Science 2 min read

New Biosensor for Tracking Messenger Substance in Plants

Image courtesy of Pixabay

Image courtesy of Pixabay

To date, scientists still know little about the exact function of the messenger substance phosphatidic acid in plants. Because of this, plant biologists are constantly looking and developing new methods to further study and track its activities.

Phosphatidic acid is a signaling molecule present in both plants and animals. In plants, its formation is usually triggered in response to different biotic and abiotic stress factors like salinity, wounding, pathogen detection, and drought, to name a few.

Aside from signaling stress, this messenger substance influences the flexibility and bending of plantscell membranes. It also helps regulate plant metabolism and localization or activities of proteins.

However, scientists still have no idea which part of the phosphatidic acid pool present in plant cells functions for metabolism and which portion works as the signaling molecule.

But now, a biosensor developed by scientists from the University of Münster in Germany and Nanjing University in China could change everything.

Tracking the Messenger Substance Phosphatidic Acid

The biosensor was built upon the principle of fluorescence resonance energy transfer (FRET). It is a fusion protein of the said messenger substance placed between fluorescent blue and yellow proteins that targets the plasma membrane.

When the new biosensor called “PAleon” gets bound to phosphatidic acid, its conformation changes and results to a change in the color of emitted light. This allows scientists to measure the signals using microscopy methods.

“Our approach enables us to elucidate the dynamics of phosphatidic acid more precisely, especially in plants under stress,” Prof. Jörg Kudla from the University of Münster said.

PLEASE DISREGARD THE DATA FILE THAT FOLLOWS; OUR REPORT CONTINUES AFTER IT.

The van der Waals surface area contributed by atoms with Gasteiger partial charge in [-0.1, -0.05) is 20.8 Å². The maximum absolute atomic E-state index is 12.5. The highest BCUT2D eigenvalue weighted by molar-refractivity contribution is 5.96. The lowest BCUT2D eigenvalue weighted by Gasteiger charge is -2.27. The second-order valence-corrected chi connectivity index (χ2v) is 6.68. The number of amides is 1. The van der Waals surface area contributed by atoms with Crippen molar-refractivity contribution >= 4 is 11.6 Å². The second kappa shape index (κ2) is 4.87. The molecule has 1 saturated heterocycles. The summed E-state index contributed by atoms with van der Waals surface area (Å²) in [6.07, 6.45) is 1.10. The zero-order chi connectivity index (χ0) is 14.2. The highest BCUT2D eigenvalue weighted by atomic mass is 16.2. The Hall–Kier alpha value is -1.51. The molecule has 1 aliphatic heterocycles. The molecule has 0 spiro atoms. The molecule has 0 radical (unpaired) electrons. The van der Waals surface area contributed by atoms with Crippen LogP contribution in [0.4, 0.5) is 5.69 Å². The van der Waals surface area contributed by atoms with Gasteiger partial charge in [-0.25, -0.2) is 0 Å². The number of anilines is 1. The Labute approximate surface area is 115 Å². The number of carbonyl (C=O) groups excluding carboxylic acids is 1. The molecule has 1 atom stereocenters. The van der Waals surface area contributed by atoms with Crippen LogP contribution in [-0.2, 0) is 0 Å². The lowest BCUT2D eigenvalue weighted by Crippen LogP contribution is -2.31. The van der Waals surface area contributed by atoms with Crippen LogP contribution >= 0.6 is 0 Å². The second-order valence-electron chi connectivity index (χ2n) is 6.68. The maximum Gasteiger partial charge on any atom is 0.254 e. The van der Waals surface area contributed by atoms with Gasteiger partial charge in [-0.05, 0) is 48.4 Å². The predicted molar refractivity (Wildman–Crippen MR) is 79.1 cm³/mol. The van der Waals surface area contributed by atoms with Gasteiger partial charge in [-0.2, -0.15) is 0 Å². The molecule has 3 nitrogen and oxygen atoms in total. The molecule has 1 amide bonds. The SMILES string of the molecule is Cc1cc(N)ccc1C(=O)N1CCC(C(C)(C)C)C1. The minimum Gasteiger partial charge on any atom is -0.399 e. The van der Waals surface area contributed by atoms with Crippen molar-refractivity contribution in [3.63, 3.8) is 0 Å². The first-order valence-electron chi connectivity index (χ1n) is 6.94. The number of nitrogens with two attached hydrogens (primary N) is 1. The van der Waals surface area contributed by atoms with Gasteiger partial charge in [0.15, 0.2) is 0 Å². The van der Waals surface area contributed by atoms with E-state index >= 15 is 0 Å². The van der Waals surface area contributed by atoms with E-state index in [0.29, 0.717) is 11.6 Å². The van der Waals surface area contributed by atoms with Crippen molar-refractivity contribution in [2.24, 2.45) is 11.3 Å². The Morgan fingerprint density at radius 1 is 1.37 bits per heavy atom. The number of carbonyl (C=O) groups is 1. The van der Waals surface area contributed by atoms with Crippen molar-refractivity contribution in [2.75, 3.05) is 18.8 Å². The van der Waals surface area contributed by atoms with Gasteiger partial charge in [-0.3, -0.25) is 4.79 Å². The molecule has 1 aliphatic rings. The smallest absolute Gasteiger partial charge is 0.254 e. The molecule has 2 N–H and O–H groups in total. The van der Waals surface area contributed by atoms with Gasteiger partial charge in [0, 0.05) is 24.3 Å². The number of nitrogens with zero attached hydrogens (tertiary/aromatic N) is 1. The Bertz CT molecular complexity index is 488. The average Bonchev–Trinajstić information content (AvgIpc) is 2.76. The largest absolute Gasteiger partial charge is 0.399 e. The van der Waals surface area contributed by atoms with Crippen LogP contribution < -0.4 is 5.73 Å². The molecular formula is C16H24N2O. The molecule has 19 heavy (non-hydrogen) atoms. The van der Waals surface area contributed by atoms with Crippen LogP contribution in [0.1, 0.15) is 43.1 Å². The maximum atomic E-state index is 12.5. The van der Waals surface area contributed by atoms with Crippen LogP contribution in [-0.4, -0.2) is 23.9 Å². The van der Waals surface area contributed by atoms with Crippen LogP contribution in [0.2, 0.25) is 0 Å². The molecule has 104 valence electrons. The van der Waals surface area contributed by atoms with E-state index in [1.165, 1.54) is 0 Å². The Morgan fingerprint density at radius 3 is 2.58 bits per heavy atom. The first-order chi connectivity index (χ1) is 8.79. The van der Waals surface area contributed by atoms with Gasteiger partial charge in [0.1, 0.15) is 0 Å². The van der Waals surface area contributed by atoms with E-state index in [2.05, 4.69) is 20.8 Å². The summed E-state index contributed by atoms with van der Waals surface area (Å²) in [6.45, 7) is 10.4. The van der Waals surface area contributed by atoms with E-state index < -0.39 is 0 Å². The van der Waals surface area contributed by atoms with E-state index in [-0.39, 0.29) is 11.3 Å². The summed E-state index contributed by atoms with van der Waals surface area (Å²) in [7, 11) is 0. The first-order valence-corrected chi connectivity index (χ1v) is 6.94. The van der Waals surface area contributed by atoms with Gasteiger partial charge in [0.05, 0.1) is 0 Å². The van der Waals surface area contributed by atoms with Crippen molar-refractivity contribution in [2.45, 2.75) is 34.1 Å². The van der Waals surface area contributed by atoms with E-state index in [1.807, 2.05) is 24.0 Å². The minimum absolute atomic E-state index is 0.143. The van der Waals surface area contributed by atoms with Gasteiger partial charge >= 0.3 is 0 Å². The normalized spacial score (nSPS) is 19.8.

Using the biosensor, Prof. Kudla and his team were able to distinguish where the distribution and concentration of phosphatidic acid change when a plant is exposed to different stimuli. For instance, the researchers observed that if plants’ salt stress increases, the concentration of the signaling molecule also increases in the roots.

“Our method has already provided us with fundamental new insights into the mechanisms of salt tolerance in plants,” Prof. Wenhua Zhang, lead author of the study at Nanjing University, added.

The researchers are now planning to use the biosensor in other cell and tissue regions of plants. Their study was published in the journal Nature Plants.

Read More: How Plants’ Breathing Mechanism Can Help Create Water-Efficient Crops

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Chelle is the Product Management Lead at INK. She's an experienced SEO professional as well as UX researcher and designer. She enjoys traveling and spending time anywhere near the sea with her family and friends.

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